Creative Biolabs provides the PHD finger library construction service by rapid and high-throughput library generation platform Hi-Affi™. Built on the top of the original phage display construction methods, this platform can prompt higher affinity and diversity for construction of scaffold library.
The plant homeodomain (PHD) finger domain, also called leukemia associated protein domain, was first identified in Arabidopsis thaliana HAT3.1, a protein involved in plant root development. It has been found as a kind of zinc binding domains in more than 600 eukaryotic proteins that involved in chromatin-mediated gene regulation. PHD finger motifs identified to date are between 50 and 100 residues in length and are characterized by a Cys4-His-Cys3 motif that share consensus sequences C-X1-2-C-X9-21-C-X2-4-C-X4-5-H-X2-C-X12-46-C-X2-C, where the 8 underlined cysteine residues coordinate two zinc ions. Structurally, PHD finger adopts a globular fold with no disulfide bonds which composed of a two-stranded β-sheet and an α-helix, and there are three loops formed at sequence regions X9-21, X4-5 and X12-46, respectively.
Based on its natural diversity and structural features, PHD finger motif has been examined as a scaffold for the presentation of selected binding functions. The PHD finger region consisting of secondary structures and the residues involved in coordinating the zinc-ions are very conserved among species. While, the relevant alignment of various PHD finger sequences that collected from different natural proteins has shown little conservation in the sequence of two PHD finger loops, which may contribute to the functional binding specificity of individual PHD finger. These two variable loops (at X9-21 and X12-46) seem to be tolerant to mutagenesis, expansion and loop grafting. Actually, by grafting the binding site for the co-repressor CtBP2 onto the PHD finger domain, an engineered PHD domain specifically binding CtBP2 has been achieved for GST pull-down assay or the yeast two-hybrid system. Therefore, it is possible to generate PHD finger scaffold libraries for engineering novel PHD fingers with new binding specificities and high affinity, which can be totally achieved by Creative Biolabs.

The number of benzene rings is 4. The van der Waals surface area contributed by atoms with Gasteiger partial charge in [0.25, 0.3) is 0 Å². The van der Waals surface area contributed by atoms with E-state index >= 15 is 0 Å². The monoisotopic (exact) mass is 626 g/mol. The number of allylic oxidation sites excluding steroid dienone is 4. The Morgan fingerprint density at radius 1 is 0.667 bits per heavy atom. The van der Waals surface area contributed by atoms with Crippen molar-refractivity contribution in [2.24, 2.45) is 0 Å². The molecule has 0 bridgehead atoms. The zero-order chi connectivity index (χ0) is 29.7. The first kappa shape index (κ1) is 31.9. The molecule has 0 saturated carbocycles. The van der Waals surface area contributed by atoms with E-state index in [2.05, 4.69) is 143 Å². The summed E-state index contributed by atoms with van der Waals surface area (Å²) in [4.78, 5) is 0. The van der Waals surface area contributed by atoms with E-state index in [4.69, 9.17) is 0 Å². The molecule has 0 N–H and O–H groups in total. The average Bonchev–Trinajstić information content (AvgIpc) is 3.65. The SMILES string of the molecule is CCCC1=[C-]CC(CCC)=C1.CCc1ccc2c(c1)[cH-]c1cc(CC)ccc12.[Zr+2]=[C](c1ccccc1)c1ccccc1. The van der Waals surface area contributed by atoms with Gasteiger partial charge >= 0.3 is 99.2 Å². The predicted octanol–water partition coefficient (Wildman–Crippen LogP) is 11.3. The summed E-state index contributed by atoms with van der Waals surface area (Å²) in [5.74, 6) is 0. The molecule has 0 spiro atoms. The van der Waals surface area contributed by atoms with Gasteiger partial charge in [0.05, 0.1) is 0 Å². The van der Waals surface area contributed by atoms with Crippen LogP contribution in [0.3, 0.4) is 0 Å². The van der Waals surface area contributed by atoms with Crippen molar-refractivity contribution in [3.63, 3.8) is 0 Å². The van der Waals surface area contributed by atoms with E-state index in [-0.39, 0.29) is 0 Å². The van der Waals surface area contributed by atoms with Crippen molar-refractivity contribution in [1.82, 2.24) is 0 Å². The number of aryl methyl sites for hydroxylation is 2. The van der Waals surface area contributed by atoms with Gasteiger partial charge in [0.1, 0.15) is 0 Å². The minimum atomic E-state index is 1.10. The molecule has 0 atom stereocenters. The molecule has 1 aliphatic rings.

Creative Biolabs has developed the proprietary Hi-Affi™ phage library display platform to enhance the affinity and diversity of library construction. Our Hi-Affi™ platform combines phage display with trimer codon technology and NNK method to create a large repertoire of variants for selection of the best target-binder, enabling our experienced experts to construct mutant library with 100% precision and over 1010 diversity.
As an industry leader of scaffold protein research, Creative Biolabs has years of research and development experience in the field of scaffold library construction. Our scientists have successfully generated some 55 different kinds of scaffold libraries for our clients all over the world. Timely quotation, high quality service, fast delivery cycle and the most competitive price have been our commitment and guarantee to keep the leadership in the scaffold library construction market.
Fig. 1 Structure of the PHD zinc finger from human Williams-Beuren syndrome transcription factor. (PDB ID: 1F62)